That’s the problem with our education system now, that mistakes are the worst things you can make. The reason that that’s bad is because it encourages students — when they take a test or when they study for something or when they do projects — to be dead inside. To sort of be sterilized. And music and the arts are about being fully alive, and about just being completely in the moment, where all your senses are enlivened and working. That’s the kind of experience that school should foster and harness and be focused on. Not in trying to get everyone to line up and just sort of follow the rules and take orders. That kind of environment is really destructive.

What do you hope to do after you graduate from high school?

It’s always been about balancing what I want to do with music and also academics. Stony Brook looks pretty good. Also Oberlin. Maybe Brown. I don’t know very much about all of these colleges. They’re all kind of just colleges. It’s sort of like applying to high schools. I feel disillusioned after applying to high schools. I already applied to a school that seemed like a good place. Now, it’s not what I expected.

Caleb Carman was interviewed on 5/21/16. Student interviews were carried out during the 2015-2016, 2016-2017 and 2017-2018 school years. Posted grade levels are the grade the students were in when they were interviewed.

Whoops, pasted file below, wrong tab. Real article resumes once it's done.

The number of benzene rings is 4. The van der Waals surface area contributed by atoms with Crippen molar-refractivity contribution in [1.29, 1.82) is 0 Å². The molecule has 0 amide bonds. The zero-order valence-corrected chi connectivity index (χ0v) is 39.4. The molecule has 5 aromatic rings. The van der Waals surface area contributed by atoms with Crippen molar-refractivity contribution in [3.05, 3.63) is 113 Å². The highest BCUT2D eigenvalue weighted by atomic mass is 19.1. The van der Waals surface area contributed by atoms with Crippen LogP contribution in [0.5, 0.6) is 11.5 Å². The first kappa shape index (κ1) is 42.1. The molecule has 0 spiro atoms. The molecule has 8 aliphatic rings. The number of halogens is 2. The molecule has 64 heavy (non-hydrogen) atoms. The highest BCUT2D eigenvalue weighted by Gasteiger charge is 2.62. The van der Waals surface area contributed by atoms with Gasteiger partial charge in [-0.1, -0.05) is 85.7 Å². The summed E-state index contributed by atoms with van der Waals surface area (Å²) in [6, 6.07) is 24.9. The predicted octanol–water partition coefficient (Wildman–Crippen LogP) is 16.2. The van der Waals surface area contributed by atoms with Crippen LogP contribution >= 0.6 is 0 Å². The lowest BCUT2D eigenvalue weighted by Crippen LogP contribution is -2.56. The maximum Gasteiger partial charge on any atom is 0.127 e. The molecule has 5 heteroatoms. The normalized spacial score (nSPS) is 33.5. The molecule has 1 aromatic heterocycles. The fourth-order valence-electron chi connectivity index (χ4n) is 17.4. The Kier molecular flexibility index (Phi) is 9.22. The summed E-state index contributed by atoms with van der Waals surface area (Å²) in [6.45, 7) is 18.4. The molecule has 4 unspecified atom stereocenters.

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  1. My Daughter is a senior and each year the push to be more academic has infringed on the arts. Students and parents have noted. People are admitted to the school more on their grades than talent and there has been part of a massive effort by alumni to have this rectified. My daughter tells me it changes the quality of the artistic work produced because of the attitude of the students who may not be the tops talent wise. The academics are very good but in general there is too much homework for kids who spend a lot of time prepping for concerts, performances and art shows. The principal won’t let the show choir sing holiday tunes in the hallways on December 23rd as tradition has dictated because work needs to go on and that really is a shame! That changes the spirit and character of the school also…hence the feeling of being at any other school. There have been other skirmishes with the Principal for pushing too much of the academics and not enough of the arts which makes this school special.

  2. I was glad to read this insightful interview with Caleb… While there are certainly a variety of highlights, it was also saddening to me to hear about a number of his experiences and the way in which the school doesn’t seem to be structured to create the opportunity for educators and students to get to know each other deeply. It seems that only through relationships can you get to know how best to personalize learning experiences for each and every young person.

    I wanted to share another student’s story that is one of the most deep and profound, touching and grounding, real and inspiring, that I have heard in a long time. See this just released video of Big Picture Learning’s Met High School in Providence, RI student Taliq Tilman speaking a few weeks ago at BIF:

    I feel that Taliq’s voice and story is strong and needs no further explanation nor commentary from me. That said, I would love the opportunity to connect to discuss and hear what resonated, what questions, what inspiration…